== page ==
Recent Tenancyrightpage Entries

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  • Derogation from Grant

    Derogation from Grant

    • If the landlord has interred with the property in such a way as to make the property unfit for its intended purpose for which it was let, then he is said to have derogated from grant.
    by: tenancy solved uploaded July 27, 2018
  • Discretionary Housing Benefit
    Discretionary Housing Benefit

    This is available to tenants already in receipt of Housing Benefit but who are in need of additional financial help with housing costs.

    A written request should be made in person at the Local Authority offices. There is no right of appeal against a refusal of an award of Discretionary Housing Benefit.

    by: tenancy solved uploaded May 31, 2018
  • Dismissal

    The claim can be dismissed for the following reasons:

    The correct procedure for bring the case to court has not been followed by the landlord

    It has not been proved by the landlord that any grounds for possession have been breached

    by: tenancy solved uploaded May 31, 2018
  • Disrepair

    Responsibility for Disrepair


    Any disrepair in the tenant’s property is the responsibility of the landlord to put right.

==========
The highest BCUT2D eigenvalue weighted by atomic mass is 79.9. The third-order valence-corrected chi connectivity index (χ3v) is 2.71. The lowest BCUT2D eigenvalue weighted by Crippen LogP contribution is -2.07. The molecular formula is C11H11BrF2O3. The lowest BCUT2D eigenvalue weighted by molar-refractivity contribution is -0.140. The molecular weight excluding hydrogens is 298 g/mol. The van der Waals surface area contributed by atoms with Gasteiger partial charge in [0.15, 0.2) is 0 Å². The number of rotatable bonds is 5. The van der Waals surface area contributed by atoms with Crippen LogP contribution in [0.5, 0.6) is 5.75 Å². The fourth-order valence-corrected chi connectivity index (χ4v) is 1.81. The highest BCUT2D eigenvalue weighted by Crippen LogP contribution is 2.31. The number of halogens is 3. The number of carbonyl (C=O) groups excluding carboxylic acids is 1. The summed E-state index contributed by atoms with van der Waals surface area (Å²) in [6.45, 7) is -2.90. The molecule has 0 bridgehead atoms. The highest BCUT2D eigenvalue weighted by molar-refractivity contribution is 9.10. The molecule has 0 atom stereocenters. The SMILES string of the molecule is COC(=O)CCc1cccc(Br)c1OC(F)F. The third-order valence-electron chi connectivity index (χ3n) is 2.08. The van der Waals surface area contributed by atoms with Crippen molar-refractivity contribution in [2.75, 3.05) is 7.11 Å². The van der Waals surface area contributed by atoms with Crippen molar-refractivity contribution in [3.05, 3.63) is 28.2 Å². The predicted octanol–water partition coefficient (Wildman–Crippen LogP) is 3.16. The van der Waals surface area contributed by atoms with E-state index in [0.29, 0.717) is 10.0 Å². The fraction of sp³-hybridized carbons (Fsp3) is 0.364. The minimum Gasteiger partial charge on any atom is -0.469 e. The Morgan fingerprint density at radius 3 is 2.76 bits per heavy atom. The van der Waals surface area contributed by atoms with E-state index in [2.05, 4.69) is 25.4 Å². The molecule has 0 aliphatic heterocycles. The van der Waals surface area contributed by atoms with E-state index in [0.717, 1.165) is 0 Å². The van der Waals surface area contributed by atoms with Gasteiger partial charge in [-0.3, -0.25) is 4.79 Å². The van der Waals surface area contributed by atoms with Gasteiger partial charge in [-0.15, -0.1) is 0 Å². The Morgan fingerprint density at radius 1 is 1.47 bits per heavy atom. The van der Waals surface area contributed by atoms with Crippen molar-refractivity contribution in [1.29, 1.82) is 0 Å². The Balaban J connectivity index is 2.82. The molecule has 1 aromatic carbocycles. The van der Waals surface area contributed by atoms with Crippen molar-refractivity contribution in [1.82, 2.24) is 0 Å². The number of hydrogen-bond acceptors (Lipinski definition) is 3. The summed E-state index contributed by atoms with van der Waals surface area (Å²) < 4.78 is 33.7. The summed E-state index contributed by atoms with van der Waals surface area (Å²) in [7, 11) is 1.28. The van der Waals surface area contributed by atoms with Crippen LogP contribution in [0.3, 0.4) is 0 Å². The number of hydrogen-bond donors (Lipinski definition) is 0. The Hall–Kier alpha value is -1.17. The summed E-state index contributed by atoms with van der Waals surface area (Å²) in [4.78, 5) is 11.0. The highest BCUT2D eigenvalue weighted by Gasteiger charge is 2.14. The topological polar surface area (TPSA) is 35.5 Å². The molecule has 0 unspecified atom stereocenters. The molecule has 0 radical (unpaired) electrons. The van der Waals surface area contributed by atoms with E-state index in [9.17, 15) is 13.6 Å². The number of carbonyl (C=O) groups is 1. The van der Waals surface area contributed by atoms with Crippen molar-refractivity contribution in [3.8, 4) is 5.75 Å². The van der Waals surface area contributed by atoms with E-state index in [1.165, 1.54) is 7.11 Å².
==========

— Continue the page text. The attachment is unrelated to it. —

There is a difference between Disrepair and Improvement and the following details the important differences.


    Legally disrepair is defined as damage to a property that needs to be put right. Any repair must correct the disrepair and make good, and damage caused by the disrepair. The tenancy agreement may contain a clause stating that any repairs will be made within a reasonable time following notification of the disrepair.


    Examples of Disrepair:

    • Malfunctioning or no utilities – water, gas, electricity.
    • Leaking/broken plumbing – damaged sinks/toilets etc.
    • Leaks in roofs/guttering/missing tiles or slates
    • Damp or mould caused by defects in the structure of the property.
    • Items not classed as disrepair:
    • Broken white goods – The tenancy agreement should specify who is responsible.
    • Broken windows – unless caused by criminal damage broken kitchen units.
    • Damp caused by condensation.
    • Damaged beds or bedframes - The tenancy agreement should specify who is responsible. 


    Any work which improves the appearance, quality and value of a property is defined as an improvement. The landlord is not required to improve the property unless an Improvement Notice has been served.


    by: tenancy solved uploaded May 31, 2018
  • Disrepairs


    Disrepair- Who is responsible


    The general rule on disrepair is that it usually falls under the responsibilities of the landlord and is listed on the tenancy agreement. The confusion between disrepair and wear and tear (improvement) can cause a lot of misunderstanding between landlords/letting agents and tenants.